“I am not a beautiful Asian”

I am not a beautiful Asian. I am not beautiful. There is a difference between petite and short; one is more attractive than the other. Don’t get me wrong, I’m not bitter about my lack of physical beauty. My beauty lies beneath a tough surface, like a pomegranate, my Okasan is fond of telling me. Slither thinks all I need is a good orthodontist, a professional makeover, and a haircut done without a pair of toenail scissors. Maybe she’s right, but I refuse to succumb.

I am not beautiful, but I am a collector of abandoned shopping arts who has the most expansive collection of pajamas in the western hemisphere.

Clothing does not fit me. My big-boned arms, my daikon legs, my beta-beta feet, and splaying toes. My bratwurst fingers and nonexistent neck. And my head. My poor colossal head, too huge even to dream of a ten-gallon hat. It was excruciating torture when what clothes I’d finally found started threading into tatters. I held out as long as I could until the state of my unraveling would lead to public nudity. Then, I’d sigh, turn my money socks inside out and pick out linted coins to roll into dollar bills.

I spent years cursing the racks in the malls of despair. Jeans designed for long-legged hips. Slacks with no slack. […] Clothing either squeezed material across my square body, exposed my neck-gaping lack of chest, or confounded me with pant hems traling like a bridal train. I buttoned, squeezed, choked, sweated years snarling at lovely salesclerks, crying in the changing rooms. Until I stumbled across a pajama store closing down on its opening day, because no one was interested…

—Hiromi Goto, The Kappa Child (p. 51)

What I’m Reading, #32: Frederik Pohl, Gateway (1977)

“You are living with it, Bob.”

“Do you call this living?” I sneer, sitting up and wiping my nose with another of his million tissues.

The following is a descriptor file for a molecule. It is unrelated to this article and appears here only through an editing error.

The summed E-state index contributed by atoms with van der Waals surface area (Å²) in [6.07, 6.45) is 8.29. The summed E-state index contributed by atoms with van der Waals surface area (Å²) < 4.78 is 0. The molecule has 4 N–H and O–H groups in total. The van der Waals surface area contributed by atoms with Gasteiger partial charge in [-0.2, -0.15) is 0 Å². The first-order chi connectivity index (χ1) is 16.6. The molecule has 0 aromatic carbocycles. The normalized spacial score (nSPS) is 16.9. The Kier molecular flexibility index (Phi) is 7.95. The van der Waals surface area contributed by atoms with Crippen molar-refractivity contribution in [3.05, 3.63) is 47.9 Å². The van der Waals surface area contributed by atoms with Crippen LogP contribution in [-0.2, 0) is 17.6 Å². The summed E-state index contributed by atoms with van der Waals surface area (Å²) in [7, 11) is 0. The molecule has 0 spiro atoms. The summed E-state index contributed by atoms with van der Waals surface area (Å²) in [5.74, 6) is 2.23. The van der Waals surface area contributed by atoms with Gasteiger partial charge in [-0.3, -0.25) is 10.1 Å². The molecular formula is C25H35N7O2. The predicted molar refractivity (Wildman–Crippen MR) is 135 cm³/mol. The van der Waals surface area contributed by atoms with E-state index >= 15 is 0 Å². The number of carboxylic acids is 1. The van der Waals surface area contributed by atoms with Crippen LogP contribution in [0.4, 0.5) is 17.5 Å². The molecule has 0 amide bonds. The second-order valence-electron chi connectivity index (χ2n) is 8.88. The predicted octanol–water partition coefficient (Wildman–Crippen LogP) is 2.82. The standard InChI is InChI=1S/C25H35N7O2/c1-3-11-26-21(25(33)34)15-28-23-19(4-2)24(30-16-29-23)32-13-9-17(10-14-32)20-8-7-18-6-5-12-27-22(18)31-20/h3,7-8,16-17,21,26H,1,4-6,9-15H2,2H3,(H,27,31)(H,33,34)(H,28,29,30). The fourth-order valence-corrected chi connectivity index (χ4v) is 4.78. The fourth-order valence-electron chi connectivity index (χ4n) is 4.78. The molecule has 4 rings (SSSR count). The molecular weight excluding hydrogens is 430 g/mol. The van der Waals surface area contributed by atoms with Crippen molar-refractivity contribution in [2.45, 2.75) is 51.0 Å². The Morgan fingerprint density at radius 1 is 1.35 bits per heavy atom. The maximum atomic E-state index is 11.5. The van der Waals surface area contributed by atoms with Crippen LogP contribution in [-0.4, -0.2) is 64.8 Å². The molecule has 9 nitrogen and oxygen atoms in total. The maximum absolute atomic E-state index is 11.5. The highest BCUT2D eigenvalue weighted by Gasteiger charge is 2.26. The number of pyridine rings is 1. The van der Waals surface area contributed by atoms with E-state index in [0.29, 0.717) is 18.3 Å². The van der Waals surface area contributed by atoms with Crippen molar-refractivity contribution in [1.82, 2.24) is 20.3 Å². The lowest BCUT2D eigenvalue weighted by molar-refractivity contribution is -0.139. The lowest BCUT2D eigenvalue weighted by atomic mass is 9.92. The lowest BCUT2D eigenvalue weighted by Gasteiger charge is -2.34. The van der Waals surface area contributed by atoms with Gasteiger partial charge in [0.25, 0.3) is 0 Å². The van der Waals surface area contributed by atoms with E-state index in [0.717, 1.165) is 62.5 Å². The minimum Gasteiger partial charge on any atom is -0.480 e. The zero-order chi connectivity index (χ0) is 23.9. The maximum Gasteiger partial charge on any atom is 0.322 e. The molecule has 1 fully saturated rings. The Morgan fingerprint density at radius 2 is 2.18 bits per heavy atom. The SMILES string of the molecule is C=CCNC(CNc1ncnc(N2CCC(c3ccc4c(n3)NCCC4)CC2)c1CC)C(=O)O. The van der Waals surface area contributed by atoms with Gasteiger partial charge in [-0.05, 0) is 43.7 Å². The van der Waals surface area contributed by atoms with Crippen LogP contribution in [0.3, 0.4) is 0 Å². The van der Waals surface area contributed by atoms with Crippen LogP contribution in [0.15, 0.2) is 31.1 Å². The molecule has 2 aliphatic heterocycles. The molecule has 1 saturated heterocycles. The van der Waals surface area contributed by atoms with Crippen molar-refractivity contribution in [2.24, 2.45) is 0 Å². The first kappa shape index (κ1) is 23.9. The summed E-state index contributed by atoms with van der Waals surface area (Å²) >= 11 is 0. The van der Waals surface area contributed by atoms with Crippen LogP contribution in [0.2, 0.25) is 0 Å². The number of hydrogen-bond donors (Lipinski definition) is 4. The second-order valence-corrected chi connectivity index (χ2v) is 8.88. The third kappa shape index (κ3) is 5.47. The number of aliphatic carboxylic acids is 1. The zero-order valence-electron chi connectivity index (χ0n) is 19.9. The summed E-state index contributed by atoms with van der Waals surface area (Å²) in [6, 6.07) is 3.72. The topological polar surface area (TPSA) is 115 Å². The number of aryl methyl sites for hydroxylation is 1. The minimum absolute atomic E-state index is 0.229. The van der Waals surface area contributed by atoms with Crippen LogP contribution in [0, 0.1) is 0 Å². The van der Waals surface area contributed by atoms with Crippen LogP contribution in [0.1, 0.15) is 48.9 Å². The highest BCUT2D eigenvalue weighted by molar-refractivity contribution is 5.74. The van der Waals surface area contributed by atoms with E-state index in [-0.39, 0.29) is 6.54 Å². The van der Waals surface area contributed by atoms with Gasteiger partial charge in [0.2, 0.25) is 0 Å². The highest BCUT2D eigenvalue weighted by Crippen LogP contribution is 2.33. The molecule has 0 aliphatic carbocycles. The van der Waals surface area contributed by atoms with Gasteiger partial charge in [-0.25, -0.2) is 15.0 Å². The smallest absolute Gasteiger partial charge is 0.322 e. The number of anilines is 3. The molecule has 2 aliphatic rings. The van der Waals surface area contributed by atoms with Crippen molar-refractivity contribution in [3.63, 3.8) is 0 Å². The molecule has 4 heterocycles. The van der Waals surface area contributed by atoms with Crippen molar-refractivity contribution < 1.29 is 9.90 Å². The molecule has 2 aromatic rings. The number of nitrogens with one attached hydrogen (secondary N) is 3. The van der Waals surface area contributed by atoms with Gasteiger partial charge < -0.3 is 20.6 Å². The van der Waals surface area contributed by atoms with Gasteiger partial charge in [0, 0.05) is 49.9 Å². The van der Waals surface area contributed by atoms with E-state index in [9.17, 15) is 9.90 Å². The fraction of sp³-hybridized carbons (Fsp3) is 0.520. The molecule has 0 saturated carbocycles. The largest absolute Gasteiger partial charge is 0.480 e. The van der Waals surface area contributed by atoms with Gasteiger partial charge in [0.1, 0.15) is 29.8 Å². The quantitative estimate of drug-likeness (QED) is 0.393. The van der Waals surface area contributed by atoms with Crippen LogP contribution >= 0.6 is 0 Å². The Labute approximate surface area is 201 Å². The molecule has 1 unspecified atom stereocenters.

“[…] Let me strike home for once, Bob. Let this sink in: you are living.”

“…Well, I suppose I am.” It is true enough: it is just not very rewarding.

Yesterday [July 13] was a rough day, but at least it was productive and I can rest for a bit instead of excoriating myself for being lazy. I have always had a very hard time getting myself to make phone calls. It’s even worse now because, living in a basement apartment, I get poor reception and often have to go outside to ensure the person on the other end of the line can hear me and I don’t get cut off. And sometimes I have trouble getting to the point where I can leave the house, which is probably hard to understand for anyone who has no experience with clinical depression. It takes a long time to wake up and get dressed and feed myself, and sometimes the mere thought of being around other people—even just fellow tenants or passersby on the street—is just too intimidating.

Hence it had been weeks and I still hadn’t called to schedule a doctor’s appointment or get in touch with my social worker. I finally decided that it was easier to go to the hospital (where my family doctor is) and make an appointment in person than to phone (and it was, despite being about a gazillion degrees out), and on the way back I stopped in the park to read Gateway and work up my nerve to call the social worker.

Gateway is a Big Dumb Object novel, set in a future where Earth and the colonies on Mars and Venus have become desperately overcrowded and resource-poor. Gateway is an asteroid-turned-spaceport long since abandoned by the (apparently) vanished alien race known as the Heechee. It’s filled with small ships programmed to go on round-trips to specific destinations. The problem is, there’s no way to figure out where they’re going to go and what’s at the other end. Enterprising prospectors might bring back priceless Heechee technology—or end up burned to a crisp or dead of radiation sickness or simply travelling so long they run out of rations and starve.

Our hero, Robinette Broadhead (“in spite of which I am male”), heads to Gateway hoping to strike it rich and escape the mines of Wyoming forever. The story switches between his time in Gateway and when he has returned to Earth, fabulously wealthy but spending a lot of time with his robot psychotherapist, alternately denying he has a problem and shying away from a place of acute emotional pain. Something awful happened during his trips out, and nearly all the book is spent hinting at and building up to that revelation.